In recent years there has been a strong push towards provided people with the means to purchase property. This has come through several means; government backed schemes to provide affordable housing (homes priced at 80% of ‘market value’ – market value is an issue that I will address in due course), key worker loan schemes,  social housing schemes are a few of them. The purchase of property is seen in this country to be a badge of success, something that defines an individual or family as being somehow successful. There is still an unwritten and unspoken stigma attached to renting a home. Part of this stems from the fact that there is a sense of stability associated with owning your own home, especially where there is little security for those in the private rental market to ensure long term tenancies where required or requested.

The core audience for the housing market is therefore those who do not own a home, the targeting of this demographic demonstrates that housing (as an industry) is being driven by economics rather than the needs of people and their constraints.  There is no no driver for the industry to better provide for it’s customers as the are no market challengers, there is no alternative to the current system of mortgage or rent.

There is a stranglehold on the new build market which restricts choice

There is a stranglehold on the new build market which restricts choice

Competitor analysis

”Seeing what your competitors do well can teach you about your business. Their practices will provide you with valuable insight into the state of the market, and help show you what works – and what doesn’t.”

As we’ve already discussed the housing market is restricted to only a few traditional products and services, it is maintained by companies, firms, agents who have little drive to deliver innovation or offer alternatives and is underpinned by a financial and insurance sector reluctant to enable change or development. With that somewhat damning conclusion already compiled it is difficult to see how any of these actants in the field might compare themselves to their competitors to gain any valuable insight. The practices observed would likely only serve to galvanise the existing system and further hold onto the industry.

So, doom and gloom, what can be done? A pessimist will say that’s it, there is nothing anyone can do. A cynic will claim that surely something could be done, but it won’t happen because there is too much investment in the existing system to see any real change. A sceptic will think that this is yet another conspiracy theory that seeks to make us think that we don’t have the control we think we should in our democracy. An optimist will look at all the innovative schemes being presented by designers, architects, free-thinkers, activists and writers who have presented ideas and concepts – some of which have become reality for a while – and see them as signs of hope. A pragmatist might analyse some of these options and argue how they might fit into the existing system somehow, somehow shoe-horning finance, policy andconstruction issues into the shiny-black shoe of the status quo. I’m sure there are many more positions I could set out, where do I sit though? I sit somewhere between the pessimist and the pragmatist. As an Architect I choose to innovate and design, I expect and welcome change and I hope for good results. As an introvert thinker I despair that we live in a country with such heavily engrained systems that changing anything as fundamental and primary as housing is a mountain too high. I do however have a tendency to be git. That is, I have a tendency to be a little like a dog with a bone, once I’ve started working on something I don’t like to let it go. I want to find a way to begin changing the way we design, finance, build and live in our housing, I want to challenge the market.

So I started out looking at the inextricable rise in the cost of housing in the South East of the UK, by looking at the fundamental ideas behind our capitalist approach to the housing market it’s clear that there are several findings that come out of that.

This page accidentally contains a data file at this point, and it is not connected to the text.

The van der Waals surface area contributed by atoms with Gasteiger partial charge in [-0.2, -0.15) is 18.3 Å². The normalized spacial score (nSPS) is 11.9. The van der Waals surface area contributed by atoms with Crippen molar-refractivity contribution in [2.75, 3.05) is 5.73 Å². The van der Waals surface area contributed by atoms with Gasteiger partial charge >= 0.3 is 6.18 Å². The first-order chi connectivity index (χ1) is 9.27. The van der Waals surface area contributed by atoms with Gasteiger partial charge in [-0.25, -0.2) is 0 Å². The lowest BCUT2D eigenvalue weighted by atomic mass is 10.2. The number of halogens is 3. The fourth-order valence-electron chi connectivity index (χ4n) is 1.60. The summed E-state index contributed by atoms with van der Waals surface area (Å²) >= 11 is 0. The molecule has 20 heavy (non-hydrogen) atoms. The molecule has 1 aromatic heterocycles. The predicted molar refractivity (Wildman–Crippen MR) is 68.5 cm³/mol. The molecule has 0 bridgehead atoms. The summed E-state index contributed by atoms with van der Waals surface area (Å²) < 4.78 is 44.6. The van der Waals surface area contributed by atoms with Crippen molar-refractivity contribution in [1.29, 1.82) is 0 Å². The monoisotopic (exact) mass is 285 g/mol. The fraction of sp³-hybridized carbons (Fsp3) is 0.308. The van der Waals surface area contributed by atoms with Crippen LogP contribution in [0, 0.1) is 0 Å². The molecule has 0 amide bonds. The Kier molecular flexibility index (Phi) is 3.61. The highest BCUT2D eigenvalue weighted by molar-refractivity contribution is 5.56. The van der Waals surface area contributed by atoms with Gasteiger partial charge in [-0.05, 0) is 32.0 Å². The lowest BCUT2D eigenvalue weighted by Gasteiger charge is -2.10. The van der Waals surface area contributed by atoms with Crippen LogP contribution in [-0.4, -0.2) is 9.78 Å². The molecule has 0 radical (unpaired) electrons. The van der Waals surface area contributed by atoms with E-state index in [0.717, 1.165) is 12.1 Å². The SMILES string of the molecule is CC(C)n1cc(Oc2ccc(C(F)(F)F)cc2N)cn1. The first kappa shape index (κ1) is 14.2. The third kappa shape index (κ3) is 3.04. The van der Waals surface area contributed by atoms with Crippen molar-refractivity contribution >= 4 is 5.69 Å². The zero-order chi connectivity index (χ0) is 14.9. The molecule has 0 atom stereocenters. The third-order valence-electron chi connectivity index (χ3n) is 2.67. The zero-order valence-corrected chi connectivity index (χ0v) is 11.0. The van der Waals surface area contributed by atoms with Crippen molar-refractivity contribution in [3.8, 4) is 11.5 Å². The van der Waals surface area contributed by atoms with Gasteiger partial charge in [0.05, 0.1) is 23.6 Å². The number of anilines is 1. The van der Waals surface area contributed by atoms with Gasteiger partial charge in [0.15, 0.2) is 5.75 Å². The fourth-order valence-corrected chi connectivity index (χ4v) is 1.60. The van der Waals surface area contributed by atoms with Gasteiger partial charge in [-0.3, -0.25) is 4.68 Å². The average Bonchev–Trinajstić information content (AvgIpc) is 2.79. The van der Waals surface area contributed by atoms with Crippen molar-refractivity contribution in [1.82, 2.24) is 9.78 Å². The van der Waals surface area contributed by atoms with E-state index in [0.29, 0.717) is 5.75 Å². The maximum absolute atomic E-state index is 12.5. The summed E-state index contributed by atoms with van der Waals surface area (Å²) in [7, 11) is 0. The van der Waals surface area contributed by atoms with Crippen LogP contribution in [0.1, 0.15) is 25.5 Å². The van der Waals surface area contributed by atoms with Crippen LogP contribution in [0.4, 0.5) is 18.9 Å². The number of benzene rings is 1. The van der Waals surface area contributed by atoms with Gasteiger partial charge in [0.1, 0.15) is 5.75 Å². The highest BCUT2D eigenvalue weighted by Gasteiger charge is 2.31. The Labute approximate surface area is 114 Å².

1 – The housing industry requires a fundamental overhaul; from it’s under-pinning finance, means of delivery, practical outcomes and methods of maintenance. Unless alternative options become widely available and well supported by the financial and insurance sector the existing system will continue to increase in it’s rigidity and top down approach to access.

2 – The housing market is the main driver for our economy being in ‘growth’. Our entire economy is being lauded on the activity of a sector that is tightly controlled, uncompetitive, un-innovative and forcing people into insecure housing situations and in some cases poverty. When set against the financial backdrop of the constantly rising price of energy, fuel, food, transport and the stagnation in the rise in wages amongst the majority of the population the economic picture becomes less rosy and more rose-tinted.

3 – The existing housing market is designed to maximise profits, not prioritise people. As a result the systems in place seek to inflate prices wherever possible and restrict any such instabilities such as competition or innovation which tend to cause prices of conventional options to fall to maintain their position in the market. Clearly this is not so much a free market as a carefully controlled market, and one which through it’s methodology and practices demonstrates that when it comes to housing in the UK people are not the priority, profit is.

So what comes next? Let me tell you what I am working on in my home city of Brighton. It’s probably better if I cover it in more detail in another post however the headlines are:

  • City-wide Community Land Trust that ‘looks after’ Local Authority land in perpetuity for community benefit. This is arranged through peppercorn leaseholds, gifting or sale at ‘best consideration’ utilising quality of life and offsetting other costs as value rather than just money.
  • Land trust acts as interface between communities and the Local Authority to enable appropriate and beneficial development of that land for said communities rather than the usual profit led approach to development.
  • Land costs are eliminated from housing development equation enabling genuinely affordable homes to be built with mutual finance options available
  • Any housing is protected from the open market through the Land Trust ensuring that the homes remain affordable with prices (both purchase or rental options) pegged to local wages rather than perceived market value / estate agent’s whims.
  • Utilisation of local contractors and provision of on the job training / apprenticeships to benefit local people,  the local economy and the local employment market.
  • Lower housing costs results in greater expendable income which again ultimately benefits the local economy ensuring higher quality of life for more than just those who live in the CLT developments.

These are only headlines, there is A LOT of detail to still work out but if you have any questions please ask them on twitter : @bahclt or email them to